These are just predictions. Sure, they are the favorites on paper, but that doesn’t mean you are a World Series lock. Take a look at the Yankees three years ago (Sorry, had to get that jab in).

There are other teams looking to make a run. The San Francisco Giants, last year’s champs, were quiet this offseason, keeping their team intact. The Yankees always have a powerful team, and, will once again, fight with the Sox for the top spot in the AL East. The Colorado Rockies is my sleeper team this season. They have been building a solid team with a lot of talent, but not a lot of stars. They are looking to knock off the Giants in the NL West.

Now, on to my predictions.

In the World Series, I have the Philadelphia Phillies beating the Red Sox in six-games. Now, this kills me to say this, because I am a Red Sox fan, but I think the Phillies pitching will prevail over Boston’s pitching, and the Phillies offense is just slightly better. It will be a heavyweight fight, with the Phillies giving to knockout in Game 6.

Enjoy the season, and hope that the start of baseball brings spring weather along with it.

Agree? Disagree? Want your voice to be heard? Leave a comment below, or e-mail me at: jeff.langan.jr@gmail.com with your thoughts, suggestions of topics, or just want to talk sports. Follow me on Twitter @jefflangan, or subscribe to this blog.

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Posted by on March 29, 2011 in Campus Lantern Articles, MLB

 

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My Guilty Indulgence

The two months between the end of the football season and the beginning are baseball season have usually been a ‘sports black-hole’ for me. Sure, there March Madness, but only for the last half of March.

A couple years ago, my uncle introduced me to a different sport; one that wasn’t part of the four major sports in the country. One sport that starts the weekend after the Super Bowl, and goes until Thanksgiving.

And that sport, was NASCAR.

I started following the sport in 2004, with the switch to the new ‘Race for the Cup’ playoff format, adding excitement to the season. I have been a Jimmie Johnson fan since then, and have been loving the fact he has won the last five championships.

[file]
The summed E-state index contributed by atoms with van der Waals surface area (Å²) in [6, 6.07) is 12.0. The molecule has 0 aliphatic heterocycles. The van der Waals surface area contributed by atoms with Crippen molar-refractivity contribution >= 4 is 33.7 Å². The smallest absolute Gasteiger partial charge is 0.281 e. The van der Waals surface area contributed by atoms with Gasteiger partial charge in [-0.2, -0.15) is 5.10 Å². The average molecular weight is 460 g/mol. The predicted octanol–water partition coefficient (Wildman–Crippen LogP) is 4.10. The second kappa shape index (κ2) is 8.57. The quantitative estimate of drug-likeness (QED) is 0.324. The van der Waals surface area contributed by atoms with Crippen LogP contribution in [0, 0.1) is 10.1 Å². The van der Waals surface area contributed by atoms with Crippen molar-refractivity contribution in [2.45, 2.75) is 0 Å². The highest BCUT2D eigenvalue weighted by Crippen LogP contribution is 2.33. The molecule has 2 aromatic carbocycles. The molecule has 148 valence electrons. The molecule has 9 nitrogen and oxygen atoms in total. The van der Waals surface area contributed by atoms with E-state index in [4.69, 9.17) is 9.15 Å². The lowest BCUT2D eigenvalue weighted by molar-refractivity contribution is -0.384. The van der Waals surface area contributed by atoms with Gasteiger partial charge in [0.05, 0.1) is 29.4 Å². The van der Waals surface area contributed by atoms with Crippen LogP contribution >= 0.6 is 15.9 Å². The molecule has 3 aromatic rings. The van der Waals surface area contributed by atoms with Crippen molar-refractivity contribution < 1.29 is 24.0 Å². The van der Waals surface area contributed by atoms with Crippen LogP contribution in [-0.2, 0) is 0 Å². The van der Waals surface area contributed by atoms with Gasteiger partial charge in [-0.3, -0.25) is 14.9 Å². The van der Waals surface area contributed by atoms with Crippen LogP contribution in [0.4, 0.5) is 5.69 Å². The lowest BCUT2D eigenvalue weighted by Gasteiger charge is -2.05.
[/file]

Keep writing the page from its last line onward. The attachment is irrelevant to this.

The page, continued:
When I first started out watching it, I didn’t appreciate the little nuances that made the sport what it was. I just enjoyed seeing the cars navigate around the track, wishing I could go 200 miles-per-hour around a track.

But as I go older, I started to notice the little details that made the sport so interesting.

NASCAR is a sport of measurements. Each car has to be a specific size, given a plus/minus of thousandths of an inch.

Take a moment to think about that.

A couple thousandths of an inch.

The width of you hair can decide whether a car is too big or small. If your original measurement of the car is off, and the NASCAR officials see this, your car is deemed illegal, and you can’t race until it is fixed. Crew chiefs and drivers are in a constant state of war with the NASCAR officials, pushing the envelope of what is legal. When all the cars are the same, the parity in the sport is there, and you are always looking for that one edge you can get on the rest of the field.

Another exciting part of NASCAR is the exciting finishes. This past weekend, we saw Kevin Harvick make a last-turn pass of Jimmie Johnson to take the lead, and win.

And that wasn’t even the closest finish in NASCAR history.

In 2003, Ricky Craven edged out Kurt Busch by .002 seconds to win the Carolina Dodge Dealers 400. The photo-finish of the race is below:

(Photo Courtesy of http://rcfca.com/2009/12/31/rickys-darlington-win-in-2003-race-of-the-decade/)

Do you see how close that is? Doesn’t that excite you? These drivers race for 400 miles, but it all comes down the last lap, the last turn, or even the last front-stretch. These finishes are few and far between, but when they happen, you realize that you have just seen something special.

So next time you are flipping through the channels, and stumble upon a race, stop and take a watch. Once you get past the constant lap-after-lap racing, and think about what it takes to drive a race car, how you build a car to exact specifications, and how exciting it is, you will get hooked.

I never thought I would be a NASCAR fan. But now, that’s where I will be on Sundays. On the couch, cheering on my driver.

Agree? Disagree? Want your voice to be heard? Leave a comment below, or e-mail me at: jeff.langan.jr@gmail.com with your thoughts, suggestions of topics, or just want to talk sports. Follow me on Twitter @jefflangan, or subscribe to this blog.

I would love to hear your feedback.